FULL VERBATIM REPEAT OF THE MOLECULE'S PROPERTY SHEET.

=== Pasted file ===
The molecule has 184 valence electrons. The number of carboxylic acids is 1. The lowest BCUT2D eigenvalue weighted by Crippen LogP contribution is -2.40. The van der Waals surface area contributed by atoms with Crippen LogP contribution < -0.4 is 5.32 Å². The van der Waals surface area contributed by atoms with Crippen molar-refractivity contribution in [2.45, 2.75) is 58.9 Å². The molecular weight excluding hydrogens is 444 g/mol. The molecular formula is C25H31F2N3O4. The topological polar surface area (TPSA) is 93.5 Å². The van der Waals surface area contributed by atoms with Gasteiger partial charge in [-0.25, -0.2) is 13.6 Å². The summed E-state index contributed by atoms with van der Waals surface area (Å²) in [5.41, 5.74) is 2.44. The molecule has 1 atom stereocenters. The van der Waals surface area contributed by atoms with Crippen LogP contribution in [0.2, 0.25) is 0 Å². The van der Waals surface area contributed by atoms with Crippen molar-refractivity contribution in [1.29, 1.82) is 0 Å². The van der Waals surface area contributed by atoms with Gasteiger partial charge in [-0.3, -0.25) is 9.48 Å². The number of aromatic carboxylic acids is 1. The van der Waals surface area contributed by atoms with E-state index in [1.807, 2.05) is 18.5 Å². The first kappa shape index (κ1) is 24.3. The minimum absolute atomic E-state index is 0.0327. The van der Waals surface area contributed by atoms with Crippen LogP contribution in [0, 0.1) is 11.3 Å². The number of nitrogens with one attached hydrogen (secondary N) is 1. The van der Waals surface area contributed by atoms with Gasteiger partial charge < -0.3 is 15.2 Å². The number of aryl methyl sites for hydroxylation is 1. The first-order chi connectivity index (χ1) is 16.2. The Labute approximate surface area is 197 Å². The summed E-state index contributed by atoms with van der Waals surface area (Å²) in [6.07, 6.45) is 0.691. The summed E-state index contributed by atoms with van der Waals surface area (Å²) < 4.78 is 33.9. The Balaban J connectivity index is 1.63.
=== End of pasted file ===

The molecule has 184 valence electrons. The number of carboxylic acids is 1. The lowest BCUT2D eigenvalue weighted by Crippen LogP contribution is -2.40. The van der Waals surface area contributed by atoms with Crippen LogP contribution < -0.4 is 5.32 Å². The van der Waals surface area contributed by atoms with Crippen molar-refractivity contribution in [2.45, 2.75) is 58.9 Å². The molecular weight excluding hydrogens is 444 g/mol. The molecular formula is C25H31F2N3O4. The topological polar surface area (TPSA) is 93.5 Å². The van der Waals surface area contributed by atoms with Gasteiger partial charge in [-0.25, -0.2) is 13.6 Å². The summed E-state index contributed by atoms with van der Waals surface area (Å²) in [5.41, 5.74) is 2.44. The molecule has 1 atom stereocenters. The van der Waals surface area contributed by atoms with Crippen LogP contribution in [0.2, 0.25) is 0 Å². The van der Waals surface area contributed by atoms with Crippen molar-refractivity contribution in [1.29, 1.82) is 0 Å². The van der Waals surface area contributed by atoms with Gasteiger partial charge in [-0.3, -0.25) is 9.48 Å². The number of aromatic carboxylic acids is 1. The van der Waals surface area contributed by atoms with E-state index in [1.807, 2.05) is 18.5 Å². The first kappa shape index (κ1) is 24.3. The minimum absolute atomic E-state index is 0.0327. The van der Waals surface area contributed by atoms with Crippen LogP contribution in [0, 0.1) is 11.3 Å². The number of nitrogens with one attached hydrogen (secondary N) is 1. The van der Waals surface area contributed by atoms with Gasteiger partial charge < -0.3 is 15.2 Å². The number of aryl methyl sites for hydroxylation is 1. The first-order chi connectivity index (χ1) is 16.2. The Labute approximate surface area is 197 Å². The summed E-state index contributed by atoms with van der Waals surface area (Å²) in [6.07, 6.45) is 0.691. The summed E-state index contributed by atoms with van der Waals surface area (Å²) < 4.78 is 33.9. The Balaban J connectivity index is 1.63.